The Hidden Toll in Iraq
I listened to This American Life this evening. If you've never tuned in, give it a try. Each week, they choose a theme and present several stories related to that theme. Sometimes it's funny. Sometimes it's thought-provoking. It's always interesting. The host is Ira Glass. This is where I first heard David Sedaris, the hilarious openly-gay contributor and storyteller.
Tonight's program was poignant.
The theme this evening was What's in a Number?
The This American Life website is one of those annoying ones that won't let me copy a specific URL to get you where I'd like to direct you so I'll tell you how to find this episode if you'd like to listen to it. Scroll down in the left sidebar and type "episode 320" in the search box. That will get you to a synopsis of the program as well as a free podcast. You can also download the episode for $0.95, if you're so inclined.
The first part of tonight's trio reported on the Johns Hopkins University study presented in October 2004 that estimated the number of civilian deaths in Iraq since the start of the war. This study and a second one completed last month were published in the British medical journal The Lancet. If you register (for free) with The Lancet you'll be able to read summaries or abstracts of the studies they've published. The original study, published in October of 2004, estimated that 100,000 Iraqi civilians had been killed in the country since the invasion began a year and a half prior. It also found that most of those deaths were not at the hands of insurgents of from disease but at the hands of coalition forces. This is the summary of the Lancet article. The full text is available for purchase.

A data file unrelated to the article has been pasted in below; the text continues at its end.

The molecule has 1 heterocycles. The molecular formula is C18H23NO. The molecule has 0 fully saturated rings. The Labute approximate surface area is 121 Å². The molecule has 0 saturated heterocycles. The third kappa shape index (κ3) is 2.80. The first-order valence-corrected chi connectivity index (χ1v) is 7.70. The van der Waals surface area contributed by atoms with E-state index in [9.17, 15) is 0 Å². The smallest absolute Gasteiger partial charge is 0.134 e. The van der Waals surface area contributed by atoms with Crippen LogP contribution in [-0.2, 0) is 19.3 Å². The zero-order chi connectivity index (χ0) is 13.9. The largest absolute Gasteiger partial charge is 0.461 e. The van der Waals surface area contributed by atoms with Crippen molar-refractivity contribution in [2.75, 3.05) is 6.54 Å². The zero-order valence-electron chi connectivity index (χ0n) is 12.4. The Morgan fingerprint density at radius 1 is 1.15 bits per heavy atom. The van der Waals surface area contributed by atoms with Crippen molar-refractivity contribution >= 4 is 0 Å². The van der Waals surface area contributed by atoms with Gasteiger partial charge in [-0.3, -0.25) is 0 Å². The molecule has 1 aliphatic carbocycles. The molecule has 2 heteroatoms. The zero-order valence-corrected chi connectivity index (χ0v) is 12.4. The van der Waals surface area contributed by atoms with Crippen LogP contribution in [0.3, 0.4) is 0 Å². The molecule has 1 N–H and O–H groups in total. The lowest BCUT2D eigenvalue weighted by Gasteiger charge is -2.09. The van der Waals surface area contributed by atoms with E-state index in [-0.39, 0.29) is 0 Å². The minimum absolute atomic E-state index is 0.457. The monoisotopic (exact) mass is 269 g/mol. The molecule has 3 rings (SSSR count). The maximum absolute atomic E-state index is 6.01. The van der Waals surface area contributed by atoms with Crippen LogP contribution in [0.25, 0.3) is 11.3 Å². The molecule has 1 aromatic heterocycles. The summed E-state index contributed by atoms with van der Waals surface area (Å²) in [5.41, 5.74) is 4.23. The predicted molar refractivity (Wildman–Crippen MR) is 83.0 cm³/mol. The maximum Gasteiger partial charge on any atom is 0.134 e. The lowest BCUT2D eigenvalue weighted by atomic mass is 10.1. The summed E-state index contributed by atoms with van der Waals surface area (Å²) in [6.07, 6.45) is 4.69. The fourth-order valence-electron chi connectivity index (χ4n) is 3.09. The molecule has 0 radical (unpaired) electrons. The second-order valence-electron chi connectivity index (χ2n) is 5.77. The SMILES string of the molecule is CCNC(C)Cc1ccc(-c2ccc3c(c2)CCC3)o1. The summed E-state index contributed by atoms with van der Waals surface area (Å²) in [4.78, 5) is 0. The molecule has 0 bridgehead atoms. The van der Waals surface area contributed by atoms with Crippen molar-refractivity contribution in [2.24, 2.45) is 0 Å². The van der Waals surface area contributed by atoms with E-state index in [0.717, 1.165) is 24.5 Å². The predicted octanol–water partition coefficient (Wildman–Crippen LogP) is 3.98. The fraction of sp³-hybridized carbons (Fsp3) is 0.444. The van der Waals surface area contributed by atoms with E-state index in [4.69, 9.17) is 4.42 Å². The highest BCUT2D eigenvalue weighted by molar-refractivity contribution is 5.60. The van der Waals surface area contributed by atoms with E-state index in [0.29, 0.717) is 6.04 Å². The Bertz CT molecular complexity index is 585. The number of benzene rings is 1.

Part two of this evening's broadcast highlighted Captain Ryan Gist, a young American soldier who was charged with befriending and developing relationships with townspeople in an area where civilians had been killed by American bombs. Here is a photo of Capt. Gist. I believe the program said he's now out of the service and working for Human Rights Watch. He now asks the US military why they are not counting the number of civilian dead in the war since the Johns Hopkins study showed it is possible. He has not yet gotten a satisfactory answer.
The final segment of tonight's show offered commentary on the results of another estimate of civilian dead published last month, again in the journal, The Lancet. That study has now put the estimate of civilian casualties at 650,000. 650,000 over 41 months. That averages out to almost 16,000 per month. Of course, now more are dying at the hands of insurgents raather than US troops.
650,000 civilians have died in 3 and 1/2 years.
There has got to be a better way to get this job done.
I was a little distracted during the end of the second and most of the third part of tonight's broadcast by news that several news services have declared Jim Webb the winner in the Virginia Senate race, giving the Democrats control of both houses of the US Congress!
tags: Bush / human rights / Iraq / Iraq war / US foreign policy / US politics